Research — 31 July 2015

Brain-training exercises that calm children with autism, hyperactivity or learning difficulties should be used in Australian schools, a leading neuroscientist said yesterday.

A pioneer in brain plasticity ­research, US neuroscientist ­Michael Merzenich, told a group of principals and teachers in ­Brisbane yesterday that “brain ­retraining” would soon be as common as physical fitness programs. Brain plasticity was the new frontier in neuro­science, and could help children with autism, attention deficit hype­ractivity disorder and dyslexia.

Professor Merzenich, who featured in the television series ­Redesign My Brain, has been ­invited to address officials from the Queensland government’s departments of education, health and police, and the Family and Child Commission today.

He said yesterday that 15 minutes of computer-based brain ­exercises a day could “turn on the lights’’ and make children more alert within two weeks. Training children to listen could also ­improve their handwriting.

Professor Merzenich said his research showed brain-training exercises for ADHD children had longer lasting benefits than medication that had to be taken regularly, and the job of teachers in the knowledge economy would be to “grow students’ brainpower’’.

“It’s not just about trying … to cram information into their little brains,’’ he said. “It’s about ­improving the brain’s ­efficiency.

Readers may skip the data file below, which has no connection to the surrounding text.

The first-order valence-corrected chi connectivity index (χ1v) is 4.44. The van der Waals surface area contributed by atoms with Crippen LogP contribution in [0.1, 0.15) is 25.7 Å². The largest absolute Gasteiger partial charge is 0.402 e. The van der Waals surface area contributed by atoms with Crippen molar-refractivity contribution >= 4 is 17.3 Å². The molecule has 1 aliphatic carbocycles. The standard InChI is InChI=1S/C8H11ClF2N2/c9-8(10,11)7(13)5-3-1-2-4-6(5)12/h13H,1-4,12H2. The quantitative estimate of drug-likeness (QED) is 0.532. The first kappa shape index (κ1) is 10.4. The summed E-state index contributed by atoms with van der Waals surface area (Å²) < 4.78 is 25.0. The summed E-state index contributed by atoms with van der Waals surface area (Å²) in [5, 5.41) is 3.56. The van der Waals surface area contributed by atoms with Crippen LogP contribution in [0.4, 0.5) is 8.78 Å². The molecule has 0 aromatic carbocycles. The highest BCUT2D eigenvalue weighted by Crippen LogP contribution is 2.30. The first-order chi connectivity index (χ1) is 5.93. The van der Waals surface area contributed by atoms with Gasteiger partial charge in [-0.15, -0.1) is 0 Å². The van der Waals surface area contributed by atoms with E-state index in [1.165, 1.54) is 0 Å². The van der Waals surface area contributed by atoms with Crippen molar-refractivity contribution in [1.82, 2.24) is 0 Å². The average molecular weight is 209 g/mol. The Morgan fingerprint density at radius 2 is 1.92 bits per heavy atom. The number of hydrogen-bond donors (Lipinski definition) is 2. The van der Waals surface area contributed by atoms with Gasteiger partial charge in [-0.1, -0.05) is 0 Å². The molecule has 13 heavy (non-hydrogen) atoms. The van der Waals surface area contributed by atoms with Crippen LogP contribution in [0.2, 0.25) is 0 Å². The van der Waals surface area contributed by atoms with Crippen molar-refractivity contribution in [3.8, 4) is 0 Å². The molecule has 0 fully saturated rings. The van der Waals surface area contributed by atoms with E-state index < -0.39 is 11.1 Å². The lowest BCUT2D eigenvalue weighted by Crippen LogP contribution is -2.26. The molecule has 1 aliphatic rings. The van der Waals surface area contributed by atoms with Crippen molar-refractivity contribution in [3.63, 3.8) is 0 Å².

“Every child should understand they’re a work in progress and every teacher should understand that potential is built-in and you only lose it when you die.

“Children become disillusioned but if they understand their brain is plastic and they’re not stuck in a rut, that is important in turning on the lights.’’

The Queensland University of Technology has set up a brain “fitness lab’’ in Brisbane to help people strengthen the neural pathways in the brain.

QUT neuroscientist Selena Bartlett said the training — which includes deep breathing and mindfulness tuition — would help children “keep the primitive part of their brain under control.’’

She said childhood trauma could affect development of the brain’s foundational neural pathways, triggering a “survival response’’ from the primitive part of the child’s brain, the amygdala.

Professor Bartlett said too many Australian children were growing up with abuse, neglect and stress. “I could not get ethical approval to do to animals what is being done to kids right now.’’

She said neuroscience, brain imaging and education were “coming together to solve mental health and learning issues … This is going to change the world.’’

This article first appeared on ‘The Australian’ on 31 July 2015.

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